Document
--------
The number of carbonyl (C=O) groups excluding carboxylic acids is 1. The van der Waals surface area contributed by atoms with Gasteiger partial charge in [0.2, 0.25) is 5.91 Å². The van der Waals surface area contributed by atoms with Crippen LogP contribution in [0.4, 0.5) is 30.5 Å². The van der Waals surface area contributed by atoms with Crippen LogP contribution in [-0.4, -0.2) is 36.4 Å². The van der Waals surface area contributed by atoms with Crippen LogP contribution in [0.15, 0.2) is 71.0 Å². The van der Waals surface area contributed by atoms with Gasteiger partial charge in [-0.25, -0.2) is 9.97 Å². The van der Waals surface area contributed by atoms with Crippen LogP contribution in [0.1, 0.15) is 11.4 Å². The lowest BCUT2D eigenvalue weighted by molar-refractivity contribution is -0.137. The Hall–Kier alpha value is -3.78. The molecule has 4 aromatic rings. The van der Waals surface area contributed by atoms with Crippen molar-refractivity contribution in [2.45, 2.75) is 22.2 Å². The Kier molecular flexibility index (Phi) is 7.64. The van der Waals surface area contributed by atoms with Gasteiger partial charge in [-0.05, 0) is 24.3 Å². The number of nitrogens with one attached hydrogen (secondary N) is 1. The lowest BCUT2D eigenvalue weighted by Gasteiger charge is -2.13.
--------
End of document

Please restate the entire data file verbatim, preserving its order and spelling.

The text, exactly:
The number of carbonyl (C=O) groups excluding carboxylic acids is 1. The van der Waals surface area contributed by atoms with Gasteiger partial charge in [0.2, 0.25) is 5.91 Å². The van der Waals surface area contributed by atoms with Crippen LogP contribution in [0.4, 0.5) is 30.5 Å². The van der Waals surface area contributed by atoms with Crippen LogP contribution in [-0.4, -0.2) is 36.4 Å². The van der Waals surface area contributed by atoms with Crippen LogP contribution in [0.15, 0.2) is 71.0 Å². The van der Waals surface area contributed by atoms with Gasteiger partial charge in [-0.25, -0.2) is 9.97 Å². The van der Waals surface area contributed by atoms with Crippen LogP contribution in [0.1, 0.15) is 11.4 Å². The lowest BCUT2D eigenvalue weighted by molar-refractivity contribution is -0.137. The Hall–Kier alpha value is -3.78. The molecule has 4 aromatic rings. The van der Waals surface area contributed by atoms with Crippen molar-refractivity contribution in [2.45, 2.75) is 22.2 Å². The Kier molecular flexibility index (Phi) is 7.64. The van der Waals surface area contributed by atoms with Gasteiger partial charge in [-0.05, 0) is 24.3 Å². The number of nitrogens with one attached hydrogen (secondary N) is 1. The lowest BCUT2D eigenvalue weighted by Gasteiger charge is -2.13.